RETRACT_OPTION Minimizes retracts. The default is OPTIMIZE. If NOT_OPTIMIZE is specified, the cutter will retract between two slices if the second slice does not start directly below the cutter’s current location. It will also retract between the rough and the profile pass within a slice if ROUGH_OPTION is ROUGH_&_PROF or PROF_&_ROUGH. Specify NOT_OPTIMIZE if OPTIMIZE causes gouging. Note: If Approach or Exit path is specified for each slice using Build Cut, the RETRACT_OPTION parameter will be ignored. GOUGE_AVOID_OPTION In Swarf milling, specifies whether the tool will retract to avoid gouging: RETRACT_TOOL—The tool may retract between cuts. LIFT_TOOL—Number of retracts between cuts will be minimized. GOUGE_AVOID_TYPE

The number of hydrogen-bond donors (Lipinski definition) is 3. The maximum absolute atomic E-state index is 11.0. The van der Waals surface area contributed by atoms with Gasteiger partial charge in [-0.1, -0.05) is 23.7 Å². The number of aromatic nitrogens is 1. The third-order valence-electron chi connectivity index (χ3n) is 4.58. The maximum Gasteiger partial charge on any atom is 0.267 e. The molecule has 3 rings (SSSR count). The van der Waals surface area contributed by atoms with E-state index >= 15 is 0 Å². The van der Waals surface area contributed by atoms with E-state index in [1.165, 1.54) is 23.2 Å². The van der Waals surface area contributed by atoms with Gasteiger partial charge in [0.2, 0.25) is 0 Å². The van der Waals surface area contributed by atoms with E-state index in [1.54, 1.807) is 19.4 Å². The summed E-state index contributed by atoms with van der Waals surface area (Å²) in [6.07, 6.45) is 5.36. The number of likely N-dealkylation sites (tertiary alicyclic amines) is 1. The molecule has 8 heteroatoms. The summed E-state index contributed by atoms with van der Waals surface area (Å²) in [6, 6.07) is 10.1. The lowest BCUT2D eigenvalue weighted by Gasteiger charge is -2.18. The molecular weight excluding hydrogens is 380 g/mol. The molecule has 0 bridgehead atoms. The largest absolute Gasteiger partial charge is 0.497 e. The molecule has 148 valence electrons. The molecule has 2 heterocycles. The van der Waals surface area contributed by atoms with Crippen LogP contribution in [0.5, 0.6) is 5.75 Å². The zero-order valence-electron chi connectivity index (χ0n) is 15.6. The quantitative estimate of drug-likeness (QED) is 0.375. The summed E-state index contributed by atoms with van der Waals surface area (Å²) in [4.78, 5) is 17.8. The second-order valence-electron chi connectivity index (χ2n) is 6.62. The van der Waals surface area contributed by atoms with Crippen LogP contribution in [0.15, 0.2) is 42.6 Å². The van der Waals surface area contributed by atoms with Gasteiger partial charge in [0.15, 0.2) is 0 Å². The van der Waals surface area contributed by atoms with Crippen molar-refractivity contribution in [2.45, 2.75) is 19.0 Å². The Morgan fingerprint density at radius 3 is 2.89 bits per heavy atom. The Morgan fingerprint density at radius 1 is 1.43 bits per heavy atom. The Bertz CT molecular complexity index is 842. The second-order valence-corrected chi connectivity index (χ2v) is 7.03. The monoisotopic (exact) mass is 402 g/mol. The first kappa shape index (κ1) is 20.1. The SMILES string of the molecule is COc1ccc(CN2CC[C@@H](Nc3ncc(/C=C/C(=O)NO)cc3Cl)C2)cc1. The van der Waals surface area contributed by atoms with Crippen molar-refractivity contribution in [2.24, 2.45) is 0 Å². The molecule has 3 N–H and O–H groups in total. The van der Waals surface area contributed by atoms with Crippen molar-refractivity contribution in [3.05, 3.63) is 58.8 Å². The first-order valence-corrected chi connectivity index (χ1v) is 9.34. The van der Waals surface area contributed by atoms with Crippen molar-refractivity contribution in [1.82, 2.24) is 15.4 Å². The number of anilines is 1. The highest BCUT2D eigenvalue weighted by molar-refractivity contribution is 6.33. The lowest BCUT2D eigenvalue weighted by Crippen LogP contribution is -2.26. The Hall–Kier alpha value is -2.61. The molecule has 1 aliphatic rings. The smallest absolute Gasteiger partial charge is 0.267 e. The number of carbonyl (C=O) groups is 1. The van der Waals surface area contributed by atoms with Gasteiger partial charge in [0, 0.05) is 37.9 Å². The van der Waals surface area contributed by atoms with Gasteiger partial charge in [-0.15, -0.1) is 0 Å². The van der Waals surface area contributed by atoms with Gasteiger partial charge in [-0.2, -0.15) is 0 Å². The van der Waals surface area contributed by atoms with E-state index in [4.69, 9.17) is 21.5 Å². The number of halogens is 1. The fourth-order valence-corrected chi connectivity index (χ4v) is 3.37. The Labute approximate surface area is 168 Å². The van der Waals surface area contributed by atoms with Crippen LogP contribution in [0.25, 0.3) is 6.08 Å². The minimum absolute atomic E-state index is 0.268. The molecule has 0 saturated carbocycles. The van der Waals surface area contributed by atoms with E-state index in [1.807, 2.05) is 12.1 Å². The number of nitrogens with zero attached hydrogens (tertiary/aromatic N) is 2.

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For 3-Axis Profiling: TIP_&_SIDES (the default) will make the system detect undercuts when degouging the tool path. If you want to be able to machine an undercut, set GOUGE_AVOID_TYPE to TIP_ONLY. For 5-Axis Profiling: if set to TIP_&_SIDES, the system degouges with respect to the whole tool (as defined by the tool parameters). The tool will retract if an undercut is detected. The default is TIP_ONLY, in which case the system does not detect undercuts. Note: GOUGE_AVOID_TYPE setting cannot be changed when modifying parameters. Use Redefine. REMAINDER_SURFACE Applicable for Straight Cut Surface milling and 3-Axis Isolines and Cut Line Surface milling NC sequences. If it is set to YES (the default is NO), the system will generate a surface representing the leftover material (to be removed by a subsequent Local Mill NC sequence). This surface will belong to the current NC sequence, and will be regenerated upon regenerating the tool path. Note: The remainder surface will be generated based on the SCALLOP_HGT parameter value. AUTO_SYNCHRONIZE Applicable for Cut Line Surface milling only. If set to YES (the default), the system will attempt to use edges crossing all the selected cut lines as synch lines. If this is not satisfactory, set AUTO_SYNCHRONIZE to NO and specify the synch lines or synch points manually. AUTO_INNER_CUTLINE Applicable for Cut Line Surface milling only. If set to YES, the system will attempt to use edges crossing all the specified synch lines as inner cut lines. The default is NO. CUTLINE_TYPE Applicable for Cut Line Surface milling only. Allows you to select which algorithm the system uses when it calculates cut line distribution. The values are: BLEND—The system uses a surface boundary blend to generate cut lines. FLOWLINES (default)—The system uses a Finite Element Analysis method to process the surfaces selected for milling and generate cut lines. CUTLINE_EXT_TYPE Applicable for Cut Line Surface milling only. Specifies how the system handles the case when a cut line does not extend the whole length of the surface selected for machining. The values are: